Because older adults are at higher risk for severe complications from COVID-19, many people are being forced to temporarily postpone visits with elderly family members. This is hard for everyone, of course, but right now it’s one of the best ways to keep your loved ones safe. And, if they live in an assisted living facility or nursing home, staying away also helps protect other residents and their caretakers (often people you know and trust).

But forgoing visits for the time being doesn’t have to mean isolation. What can you do to keep your older family member feeling loved, safe and connected?

Call and call again. Check in daily, or even more than daily if it feels right. By speaking to your loved one regularly, you’ll know quickly if something sounds amiss. You’ll also be able to make sure your family member’s mental health isn’t taking a turn for the worse. If your older relative has hearing loss, make sure he or she has a suitable phone, or call the nursing home and request that they facilitate a phone call.

Get tech savvy. A short time ago, it may have seemed like too much of a challenge to get your older relative comfortable with FaceTime, Skype, Zoom or another audiovisual platform. But now, the ability to have a face-to-face connection is more important than ever. If your parent is isolated in his or her home, try walking through the setup or installation steps over the phone. If he or she lives in a care home, see if an employee has the time and ability to help.

Send a care package. No, they’re not just for your college freshman! Your elderly loved one is likely feeling disconnected and bored without the ability to see visitors, venture out, or socialize with friends and other residents. Drop off (it’s allowed) or mail in puzzles, coloring books, novels or favorite nonfiction books, art supplies, needlecraft supplies, board games or other entertainment. You can also start mailing letters, cards and art from the grandkids.

Plan a TV or movie date. If you’re worried your loved one spends an unhealthy amount of time watching the news, suggest an alternative that you can share together. Choose a show or movie that you both have access to (you may have to return to the appointment viewing of cable TV unless your relative has streaming services). Watch together, either over the phone or checking in later to discuss.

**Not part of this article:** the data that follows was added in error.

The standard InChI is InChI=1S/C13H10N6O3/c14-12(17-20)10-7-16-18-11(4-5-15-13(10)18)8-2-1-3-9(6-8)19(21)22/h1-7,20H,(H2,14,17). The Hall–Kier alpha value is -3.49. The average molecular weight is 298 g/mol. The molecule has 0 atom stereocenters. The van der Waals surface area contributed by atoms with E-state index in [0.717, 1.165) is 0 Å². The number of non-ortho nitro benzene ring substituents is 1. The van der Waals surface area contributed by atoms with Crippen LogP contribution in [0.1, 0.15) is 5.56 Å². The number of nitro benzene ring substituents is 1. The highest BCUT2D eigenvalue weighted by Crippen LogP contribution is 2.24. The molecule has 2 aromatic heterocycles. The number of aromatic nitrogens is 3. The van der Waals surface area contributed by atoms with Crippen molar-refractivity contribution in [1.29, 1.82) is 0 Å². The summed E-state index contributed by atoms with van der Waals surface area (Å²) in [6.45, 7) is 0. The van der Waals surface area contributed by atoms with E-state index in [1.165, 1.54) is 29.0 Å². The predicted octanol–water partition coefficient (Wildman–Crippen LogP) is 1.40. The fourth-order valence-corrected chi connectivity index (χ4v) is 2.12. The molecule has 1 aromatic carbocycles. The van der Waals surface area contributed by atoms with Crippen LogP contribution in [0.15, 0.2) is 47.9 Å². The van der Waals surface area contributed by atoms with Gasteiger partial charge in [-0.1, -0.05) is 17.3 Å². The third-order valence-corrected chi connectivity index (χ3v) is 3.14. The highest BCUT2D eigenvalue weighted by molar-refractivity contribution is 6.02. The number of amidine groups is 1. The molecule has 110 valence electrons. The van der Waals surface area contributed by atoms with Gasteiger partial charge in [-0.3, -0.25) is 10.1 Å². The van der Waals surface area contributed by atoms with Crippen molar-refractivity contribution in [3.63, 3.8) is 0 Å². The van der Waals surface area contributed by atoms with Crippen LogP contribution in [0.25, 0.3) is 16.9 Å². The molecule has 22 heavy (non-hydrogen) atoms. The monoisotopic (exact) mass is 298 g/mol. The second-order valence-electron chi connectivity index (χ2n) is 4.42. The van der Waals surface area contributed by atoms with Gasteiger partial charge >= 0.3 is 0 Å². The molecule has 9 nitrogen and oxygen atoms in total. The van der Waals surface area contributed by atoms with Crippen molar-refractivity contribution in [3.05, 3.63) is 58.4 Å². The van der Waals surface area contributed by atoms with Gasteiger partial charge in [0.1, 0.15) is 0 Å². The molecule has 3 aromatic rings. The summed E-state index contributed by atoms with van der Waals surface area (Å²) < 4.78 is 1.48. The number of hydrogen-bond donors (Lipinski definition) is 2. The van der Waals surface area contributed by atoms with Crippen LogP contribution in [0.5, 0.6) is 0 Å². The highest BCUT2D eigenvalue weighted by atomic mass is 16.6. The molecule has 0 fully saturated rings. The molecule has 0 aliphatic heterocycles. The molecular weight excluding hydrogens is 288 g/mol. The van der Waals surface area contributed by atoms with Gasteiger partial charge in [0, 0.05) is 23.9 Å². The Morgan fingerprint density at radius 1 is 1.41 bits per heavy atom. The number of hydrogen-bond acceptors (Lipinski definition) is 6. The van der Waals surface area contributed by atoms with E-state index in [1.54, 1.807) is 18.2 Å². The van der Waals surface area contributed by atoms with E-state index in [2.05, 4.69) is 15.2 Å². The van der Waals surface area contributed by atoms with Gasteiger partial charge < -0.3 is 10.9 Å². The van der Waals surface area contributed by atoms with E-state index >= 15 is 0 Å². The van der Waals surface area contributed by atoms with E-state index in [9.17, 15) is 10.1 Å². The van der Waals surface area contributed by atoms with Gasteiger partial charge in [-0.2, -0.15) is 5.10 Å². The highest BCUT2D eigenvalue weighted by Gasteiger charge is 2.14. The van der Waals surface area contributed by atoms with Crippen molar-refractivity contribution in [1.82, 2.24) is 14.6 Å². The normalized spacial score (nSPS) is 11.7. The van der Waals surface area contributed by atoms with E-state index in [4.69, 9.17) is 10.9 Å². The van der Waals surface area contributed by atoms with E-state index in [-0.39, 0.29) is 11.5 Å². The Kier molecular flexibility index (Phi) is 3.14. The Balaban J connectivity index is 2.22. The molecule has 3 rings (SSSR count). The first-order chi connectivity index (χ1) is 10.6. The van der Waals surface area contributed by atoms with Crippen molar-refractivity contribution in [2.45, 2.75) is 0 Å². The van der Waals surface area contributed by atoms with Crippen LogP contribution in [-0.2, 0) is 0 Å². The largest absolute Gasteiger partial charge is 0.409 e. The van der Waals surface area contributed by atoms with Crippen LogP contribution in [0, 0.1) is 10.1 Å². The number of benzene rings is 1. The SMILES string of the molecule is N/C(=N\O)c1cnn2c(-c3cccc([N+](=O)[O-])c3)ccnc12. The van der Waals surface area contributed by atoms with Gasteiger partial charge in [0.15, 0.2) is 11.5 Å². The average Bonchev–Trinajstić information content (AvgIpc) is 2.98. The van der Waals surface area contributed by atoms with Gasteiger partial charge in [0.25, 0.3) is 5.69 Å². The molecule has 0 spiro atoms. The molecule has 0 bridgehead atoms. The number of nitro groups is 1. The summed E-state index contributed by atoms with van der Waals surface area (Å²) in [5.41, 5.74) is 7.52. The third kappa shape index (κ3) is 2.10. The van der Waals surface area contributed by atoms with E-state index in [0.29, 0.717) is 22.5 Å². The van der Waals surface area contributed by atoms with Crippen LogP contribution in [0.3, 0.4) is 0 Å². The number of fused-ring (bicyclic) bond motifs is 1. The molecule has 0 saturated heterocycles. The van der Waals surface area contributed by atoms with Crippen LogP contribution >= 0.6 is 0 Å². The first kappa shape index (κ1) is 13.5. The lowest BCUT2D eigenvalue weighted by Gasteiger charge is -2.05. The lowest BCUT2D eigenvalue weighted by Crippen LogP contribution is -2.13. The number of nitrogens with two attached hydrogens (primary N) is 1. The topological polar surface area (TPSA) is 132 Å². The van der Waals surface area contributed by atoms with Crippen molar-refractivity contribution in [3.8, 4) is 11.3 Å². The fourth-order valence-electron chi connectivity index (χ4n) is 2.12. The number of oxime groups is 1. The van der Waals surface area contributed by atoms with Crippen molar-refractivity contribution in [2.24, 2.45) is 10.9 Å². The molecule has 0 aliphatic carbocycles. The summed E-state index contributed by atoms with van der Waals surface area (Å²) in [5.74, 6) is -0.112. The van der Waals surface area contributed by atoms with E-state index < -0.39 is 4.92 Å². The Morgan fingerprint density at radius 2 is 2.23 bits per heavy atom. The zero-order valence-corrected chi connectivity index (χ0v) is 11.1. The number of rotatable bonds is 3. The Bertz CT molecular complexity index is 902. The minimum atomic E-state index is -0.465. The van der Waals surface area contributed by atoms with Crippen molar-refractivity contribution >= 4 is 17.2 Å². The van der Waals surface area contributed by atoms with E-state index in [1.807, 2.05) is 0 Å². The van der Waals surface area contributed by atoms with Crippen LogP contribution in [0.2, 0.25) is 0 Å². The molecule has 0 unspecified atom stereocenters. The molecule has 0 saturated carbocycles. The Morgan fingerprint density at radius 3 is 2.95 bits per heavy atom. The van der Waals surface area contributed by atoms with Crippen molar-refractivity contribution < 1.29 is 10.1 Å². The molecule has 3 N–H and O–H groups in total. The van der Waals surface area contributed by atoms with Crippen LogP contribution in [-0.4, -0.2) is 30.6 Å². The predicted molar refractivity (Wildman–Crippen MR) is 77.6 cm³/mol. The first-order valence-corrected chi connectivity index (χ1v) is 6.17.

Try a distance visit. If your loved one lives in a facility, see if rules allow for a ground-floor window visit. Simply seeing each other through glass can be a comfort. If your elderly relative lives independently, have the kids decorate the car and drive by.

Take care of yourself. It can be hard to manage kids, perform your job and advocate for your older relatives. It’s painful to not be able to see those you love, worry that they’ll get sick and wonder if they’re being cared for. Don’t neglect your own health during this challenging time.

Speak With an Elder Law Attorney

At Nadler Biernath, we’re happy to be able to support families as they navigate this ongoing crisis. We have experience handling all aspects of elder law. Call us today at 770-999-9799 to schedule your initial consultation (conducted virtually) to discuss how we can help your loved ones. Stay safe and healthy!

By | 2020-05-08T05:13:22+00:00 April 22nd, 2020|Latest News and Events|0 Comments

Get Your Estate Planning in Order

Get Your Estate Planning in Order

With stay-at-home orders, dire predictions and story after story covering the unsettling present, this is an undeniably stressful time—one that can easily send thoughts off on a “what if” trajectory of worst case scenarios. But it’s also a time to reassess what’s most important to us. To simplify what we can and protect those we most care about. To that end, many people are thinking about estate planning more seriously than they ever have before.

Of course, estate planning is always important, with or without a pandemic in the picture. That’s because estate planning doesn’t just address your financial assets. It also covers guardianship for minor or incapacitated children, planning for the possibility that you may become incapacitation, and making potential end-of-life care decisions.

Here are some planning documents you’ll want to consider including in your estate planning:

  • Financial Power of Attorney: This document appoints a financial agent – someone who can handle your finances on your behalf. The document also allows you to pick and choose specific powers to grant to your agent. If you’re hospitalized and in serious condition, your financial power of attorney could allow your agent to pay your bills, address retirement benefits, file taxes, and address other financial needs.
  • Advance Directive for Healthcare: This document combines the “power of attorney” and “living will” decisions. In the Advance Directive, you appoint a healthcare agent – someone to make medical decisions on your behalf, if you’re unable to do so. You may also share your wishes regarding life-sustaining interventions, taking the burden off your family members.